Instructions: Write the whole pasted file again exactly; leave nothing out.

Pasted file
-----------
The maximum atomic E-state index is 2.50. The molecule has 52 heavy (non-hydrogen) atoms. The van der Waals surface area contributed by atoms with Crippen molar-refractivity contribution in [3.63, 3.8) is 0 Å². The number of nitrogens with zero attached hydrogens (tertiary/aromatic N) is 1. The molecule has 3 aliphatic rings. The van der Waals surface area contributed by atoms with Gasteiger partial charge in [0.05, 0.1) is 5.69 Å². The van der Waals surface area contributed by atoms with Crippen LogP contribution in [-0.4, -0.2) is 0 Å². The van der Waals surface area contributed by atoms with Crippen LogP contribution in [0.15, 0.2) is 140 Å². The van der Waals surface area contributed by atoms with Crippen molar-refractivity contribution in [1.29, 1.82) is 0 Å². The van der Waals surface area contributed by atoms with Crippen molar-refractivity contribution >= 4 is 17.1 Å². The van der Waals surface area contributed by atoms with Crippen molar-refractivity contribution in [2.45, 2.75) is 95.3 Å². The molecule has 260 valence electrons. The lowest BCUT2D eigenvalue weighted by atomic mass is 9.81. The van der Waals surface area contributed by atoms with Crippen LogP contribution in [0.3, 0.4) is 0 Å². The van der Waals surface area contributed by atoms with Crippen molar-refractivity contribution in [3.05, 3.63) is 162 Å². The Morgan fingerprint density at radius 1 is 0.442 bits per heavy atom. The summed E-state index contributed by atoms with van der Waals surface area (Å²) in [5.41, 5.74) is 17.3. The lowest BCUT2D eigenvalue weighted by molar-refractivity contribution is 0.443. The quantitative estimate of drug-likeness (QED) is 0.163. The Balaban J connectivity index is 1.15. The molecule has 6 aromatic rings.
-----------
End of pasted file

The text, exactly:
The maximum atomic E-state index is 2.50. The molecule has 52 heavy (non-hydrogen) atoms. The van der Waals surface area contributed by atoms with Crippen molar-refractivity contribution in [3.63, 3.8) is 0 Å². The number of nitrogens with zero attached hydrogens (tertiary/aromatic N) is 1. The molecule has 3 aliphatic rings. The van der Waals surface area contributed by atoms with Gasteiger partial charge in [0.05, 0.1) is 5.69 Å². The van der Waals surface area contributed by atoms with Crippen LogP contribution in [-0.4, -0.2) is 0 Å². The van der Waals surface area contributed by atoms with Crippen LogP contribution in [0.15, 0.2) is 140 Å². The van der Waals surface area contributed by atoms with Crippen molar-refractivity contribution in [1.29, 1.82) is 0 Å². The van der Waals surface area contributed by atoms with Crippen molar-refractivity contribution >= 4 is 17.1 Å². The van der Waals surface area contributed by atoms with Crippen molar-refractivity contribution in [2.45, 2.75) is 95.3 Å². The molecule has 260 valence electrons. The lowest BCUT2D eigenvalue weighted by atomic mass is 9.81. The van der Waals surface area contributed by atoms with Crippen LogP contribution in [0.3, 0.4) is 0 Å². The van der Waals surface area contributed by atoms with Crippen molar-refractivity contribution in [3.05, 3.63) is 162 Å². The Morgan fingerprint density at radius 1 is 0.442 bits per heavy atom. The summed E-state index contributed by atoms with van der Waals surface area (Å²) in [5.41, 5.74) is 17.3. The lowest BCUT2D eigenvalue weighted by molar-refractivity contribution is 0.443. The quantitative estimate of drug-likeness (QED) is 0.163. The Balaban J connectivity index is 1.15. The molecule has 6 aromatic rings.